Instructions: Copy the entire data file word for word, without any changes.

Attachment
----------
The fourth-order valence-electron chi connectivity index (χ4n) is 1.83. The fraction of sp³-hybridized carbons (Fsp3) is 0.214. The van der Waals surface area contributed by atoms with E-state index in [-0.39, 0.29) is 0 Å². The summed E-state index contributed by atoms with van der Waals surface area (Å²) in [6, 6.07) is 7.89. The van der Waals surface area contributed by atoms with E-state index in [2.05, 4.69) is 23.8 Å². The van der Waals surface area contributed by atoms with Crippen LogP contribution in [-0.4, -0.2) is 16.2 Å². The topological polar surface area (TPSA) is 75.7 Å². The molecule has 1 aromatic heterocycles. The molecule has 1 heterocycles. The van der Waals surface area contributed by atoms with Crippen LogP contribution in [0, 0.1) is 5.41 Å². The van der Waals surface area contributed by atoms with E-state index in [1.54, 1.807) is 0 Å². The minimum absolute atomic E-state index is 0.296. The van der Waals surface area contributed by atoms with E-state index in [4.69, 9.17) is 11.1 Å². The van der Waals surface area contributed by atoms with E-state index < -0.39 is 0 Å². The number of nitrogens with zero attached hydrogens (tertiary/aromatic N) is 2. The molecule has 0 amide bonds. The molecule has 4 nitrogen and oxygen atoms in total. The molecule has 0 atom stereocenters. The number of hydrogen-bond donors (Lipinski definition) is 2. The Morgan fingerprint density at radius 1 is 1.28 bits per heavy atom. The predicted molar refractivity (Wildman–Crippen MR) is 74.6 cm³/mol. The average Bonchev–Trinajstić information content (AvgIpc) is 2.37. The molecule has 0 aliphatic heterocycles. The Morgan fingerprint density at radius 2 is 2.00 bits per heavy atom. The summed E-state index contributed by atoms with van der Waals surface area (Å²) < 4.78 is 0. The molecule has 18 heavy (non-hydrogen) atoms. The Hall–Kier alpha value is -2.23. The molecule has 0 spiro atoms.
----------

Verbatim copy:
The fourth-order valence-electron chi connectivity index (χ4n) is 1.83. The fraction of sp³-hybridized carbons (Fsp3) is 0.214. The van der Waals surface area contributed by atoms with E-state index in [-0.39, 0.29) is 0 Å². The summed E-state index contributed by atoms with van der Waals surface area (Å²) in [6, 6.07) is 7.89. The van der Waals surface area contributed by atoms with E-state index in [2.05, 4.69) is 23.8 Å². The van der Waals surface area contributed by atoms with Crippen LogP contribution in [-0.4, -0.2) is 16.2 Å². The topological polar surface area (TPSA) is 75.7 Å². The molecule has 1 aromatic heterocycles. The molecule has 1 heterocycles. The van der Waals surface area contributed by atoms with Crippen LogP contribution in [0, 0.1) is 5.41 Å². The van der Waals surface area contributed by atoms with E-state index in [1.54, 1.807) is 0 Å². The minimum absolute atomic E-state index is 0.296. The van der Waals surface area contributed by atoms with E-state index in [4.69, 9.17) is 11.1 Å². The van der Waals surface area contributed by atoms with E-state index < -0.39 is 0 Å². The number of nitrogens with zero attached hydrogens (tertiary/aromatic N) is 2. The molecule has 0 amide bonds. The molecule has 4 nitrogen and oxygen atoms in total. The molecule has 0 atom stereocenters. The number of hydrogen-bond donors (Lipinski definition) is 2. The Morgan fingerprint density at radius 1 is 1.28 bits per heavy atom. The predicted molar refractivity (Wildman–Crippen MR) is 74.6 cm³/mol. The average Bonchev–Trinajstić information content (AvgIpc) is 2.37. The molecule has 0 aliphatic heterocycles. The Morgan fingerprint density at radius 2 is 2.00 bits per heavy atom. The summed E-state index contributed by atoms with van der Waals surface area (Å²) < 4.78 is 0. The molecule has 18 heavy (non-hydrogen) atoms. The Hall–Kier alpha value is -2.23. The molecule has 0 spiro atoms.